The US has advised its citizens not to travel to Cuba following 21 US diplomats reporting unexplained illnesses; there is speculation that the illnesses have been caused by an attack on US personnel based in Cuba.
But, maintaining tourism flows will be essential for the country to recover from Hurricane Irma.
The travel ban has been criticised for being politically motivated, rather than based on evidence that US tourists are in danger by visiting the Caribbean island.
Organisations and businesses have disagreed with the decision, including US Travel Association, Respect – the largest association of US organisers of travel to Cuba.
Based on the evidence thus far and the fact that the State Department says no other US citizens have been affected, we believe that its decision is unwarranted, and are continuing to organize travel to Cuba and encourage others to do so.
Additionally, Airbnb, American Airlines, United Airlines, and other US companies announced they would be continuing their operations in the country despite the new warning.
Cuba relies heavily on revenue and employment from the tourism industry, which accounts for around 10 percent of national GDP.
If the travel ban deters US tourists from visiting then this could negatively impact the country’s economy and its citizens.
GlobalData estimates that the US is the country’s second largest source market.
Despite this, US tourists totalled a little over eight percent of total arrivals for 2016.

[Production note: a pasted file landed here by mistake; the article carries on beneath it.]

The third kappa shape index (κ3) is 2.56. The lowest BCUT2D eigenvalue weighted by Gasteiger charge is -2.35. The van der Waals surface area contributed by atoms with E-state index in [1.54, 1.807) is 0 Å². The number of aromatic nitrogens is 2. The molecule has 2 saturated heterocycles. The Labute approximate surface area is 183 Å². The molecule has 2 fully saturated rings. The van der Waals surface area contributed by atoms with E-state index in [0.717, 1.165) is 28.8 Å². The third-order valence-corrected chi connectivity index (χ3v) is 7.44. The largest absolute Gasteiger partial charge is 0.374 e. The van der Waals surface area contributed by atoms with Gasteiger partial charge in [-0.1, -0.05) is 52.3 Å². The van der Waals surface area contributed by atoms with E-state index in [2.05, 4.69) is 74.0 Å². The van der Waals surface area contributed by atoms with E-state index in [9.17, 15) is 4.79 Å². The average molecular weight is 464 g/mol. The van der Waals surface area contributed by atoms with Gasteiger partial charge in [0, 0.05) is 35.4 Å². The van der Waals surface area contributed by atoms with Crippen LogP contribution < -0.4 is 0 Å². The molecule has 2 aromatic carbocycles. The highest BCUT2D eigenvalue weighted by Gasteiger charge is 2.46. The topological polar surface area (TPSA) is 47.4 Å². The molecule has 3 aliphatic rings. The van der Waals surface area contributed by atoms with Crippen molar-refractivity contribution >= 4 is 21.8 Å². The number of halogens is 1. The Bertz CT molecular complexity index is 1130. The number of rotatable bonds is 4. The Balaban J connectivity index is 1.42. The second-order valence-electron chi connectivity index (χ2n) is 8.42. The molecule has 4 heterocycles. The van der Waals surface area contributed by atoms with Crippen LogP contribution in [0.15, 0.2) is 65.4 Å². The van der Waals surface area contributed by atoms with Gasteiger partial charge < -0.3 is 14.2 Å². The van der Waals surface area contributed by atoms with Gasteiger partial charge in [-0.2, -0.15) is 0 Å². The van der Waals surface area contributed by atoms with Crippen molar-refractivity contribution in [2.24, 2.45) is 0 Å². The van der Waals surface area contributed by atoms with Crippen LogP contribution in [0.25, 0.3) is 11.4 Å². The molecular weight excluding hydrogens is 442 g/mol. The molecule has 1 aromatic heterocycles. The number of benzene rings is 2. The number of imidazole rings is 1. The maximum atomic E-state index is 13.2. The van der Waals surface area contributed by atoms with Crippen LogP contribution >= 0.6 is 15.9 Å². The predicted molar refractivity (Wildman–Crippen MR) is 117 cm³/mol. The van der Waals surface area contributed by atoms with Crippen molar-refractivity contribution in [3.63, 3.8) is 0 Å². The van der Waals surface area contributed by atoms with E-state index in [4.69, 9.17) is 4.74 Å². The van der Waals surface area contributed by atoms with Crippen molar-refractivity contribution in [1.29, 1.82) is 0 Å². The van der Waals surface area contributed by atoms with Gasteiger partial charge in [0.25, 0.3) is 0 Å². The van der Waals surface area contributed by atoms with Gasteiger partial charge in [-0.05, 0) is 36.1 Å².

In comparison, the country’s largest source market – Canada, comprised 31 percent of total arrivals for the same year. European travellers also make up a large share of arrivals.
If the country can continue to attract tourists from these destinations then the impact on the industry and economy may not be severe.
How the country responds to the unexplained illnesses will ultimately determine the size of the impact the country’s tourism industry will take.
Currently, there has been little response to clarify what has caused the issue. If the country is witnessed being proactive and having the health and well-being of foreign nationals in the country as a top concern, then tourists may not be deterred from visiting.
The travel ban comes at a time when the country is recovering from the impact of hurricane Irma.
Continued tourism to Cuba is now crucial for recovery, the revenues and jobs created by the industry will be essential for families and businesses to rebuild their damaged property.
Since there has been no evidence that tourists are in danger by visiting Cuba, US and other tourists should not be deterred by the travel ban or the effects of hurricane Irma.
Tourists should continue visiting the Caribbean island, as their financial contributions are more important than ever for the country and economy to recover.